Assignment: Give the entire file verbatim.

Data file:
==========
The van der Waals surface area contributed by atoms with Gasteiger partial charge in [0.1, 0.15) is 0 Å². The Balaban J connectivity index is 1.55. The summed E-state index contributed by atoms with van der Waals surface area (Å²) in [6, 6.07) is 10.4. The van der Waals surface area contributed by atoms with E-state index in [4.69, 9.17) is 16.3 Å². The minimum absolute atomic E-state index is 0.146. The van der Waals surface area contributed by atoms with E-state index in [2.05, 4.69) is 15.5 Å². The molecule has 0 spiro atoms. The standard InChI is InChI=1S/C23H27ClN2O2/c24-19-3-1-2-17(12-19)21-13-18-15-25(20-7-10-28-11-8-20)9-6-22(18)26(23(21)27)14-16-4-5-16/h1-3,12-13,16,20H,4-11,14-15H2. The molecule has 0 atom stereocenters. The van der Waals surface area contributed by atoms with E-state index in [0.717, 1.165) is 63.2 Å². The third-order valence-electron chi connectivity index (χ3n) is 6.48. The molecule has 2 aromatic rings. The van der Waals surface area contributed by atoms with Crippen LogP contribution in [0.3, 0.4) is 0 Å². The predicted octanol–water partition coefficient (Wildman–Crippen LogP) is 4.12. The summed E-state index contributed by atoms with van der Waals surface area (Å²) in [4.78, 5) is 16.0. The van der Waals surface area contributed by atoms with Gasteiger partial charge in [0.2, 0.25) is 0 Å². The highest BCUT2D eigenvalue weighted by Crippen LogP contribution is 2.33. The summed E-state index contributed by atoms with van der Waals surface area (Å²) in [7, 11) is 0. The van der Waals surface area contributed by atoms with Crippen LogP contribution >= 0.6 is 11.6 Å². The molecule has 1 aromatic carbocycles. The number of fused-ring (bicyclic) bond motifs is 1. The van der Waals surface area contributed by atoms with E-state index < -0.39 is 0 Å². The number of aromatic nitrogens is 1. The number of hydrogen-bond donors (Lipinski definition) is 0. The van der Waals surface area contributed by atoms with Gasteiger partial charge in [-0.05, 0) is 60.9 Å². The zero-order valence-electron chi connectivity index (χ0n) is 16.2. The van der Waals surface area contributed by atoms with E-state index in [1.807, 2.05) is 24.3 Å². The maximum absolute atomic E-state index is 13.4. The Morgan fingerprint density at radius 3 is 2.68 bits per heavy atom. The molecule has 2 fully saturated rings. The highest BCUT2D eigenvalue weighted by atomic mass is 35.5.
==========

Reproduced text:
The van der Waals surface area contributed by atoms with Gasteiger partial charge in [0.1, 0.15) is 0 Å². The Balaban J connectivity index is 1.55. The summed E-state index contributed by atoms with van der Waals surface area (Å²) in [6, 6.07) is 10.4. The van der Waals surface area contributed by atoms with E-state index in [4.69, 9.17) is 16.3 Å². The minimum absolute atomic E-state index is 0.146. The van der Waals surface area contributed by atoms with E-state index in [2.05, 4.69) is 15.5 Å². The molecule has 0 spiro atoms. The standard InChI is InChI=1S/C23H27ClN2O2/c24-19-3-1-2-17(12-19)21-13-18-15-25(20-7-10-28-11-8-20)9-6-22(18)26(23(21)27)14-16-4-5-16/h1-3,12-13,16,20H,4-11,14-15H2. The molecule has 0 atom stereocenters. The van der Waals surface area contributed by atoms with E-state index in [0.717, 1.165) is 63.2 Å². The third-order valence-electron chi connectivity index (χ3n) is 6.48. The molecule has 2 aromatic rings. The van der Waals surface area contributed by atoms with Crippen LogP contribution in [0.3, 0.4) is 0 Å². The predicted octanol–water partition coefficient (Wildman–Crippen LogP) is 4.12. The summed E-state index contributed by atoms with van der Waals surface area (Å²) in [4.78, 5) is 16.0. The van der Waals surface area contributed by atoms with Gasteiger partial charge in [0.2, 0.25) is 0 Å². The highest BCUT2D eigenvalue weighted by Crippen LogP contribution is 2.33. The summed E-state index contributed by atoms with van der Waals surface area (Å²) in [7, 11) is 0. The van der Waals surface area contributed by atoms with Crippen LogP contribution >= 0.6 is 11.6 Å². The molecule has 1 aromatic carbocycles. The number of fused-ring (bicyclic) bond motifs is 1. The van der Waals surface area contributed by atoms with E-state index < -0.39 is 0 Å². The number of aromatic nitrogens is 1. The number of hydrogen-bond donors (Lipinski definition) is 0. The van der Waals surface area contributed by atoms with Gasteiger partial charge in [-0.05, 0) is 60.9 Å². The zero-order valence-electron chi connectivity index (χ0n) is 16.2. The van der Waals surface area contributed by atoms with E-state index in [1.807, 2.05) is 24.3 Å². The maximum absolute atomic E-state index is 13.4. The Morgan fingerprint density at radius 3 is 2.68 bits per heavy atom. The molecule has 2 fully saturated rings. The highest BCUT2D eigenvalue weighted by atomic mass is 35.5.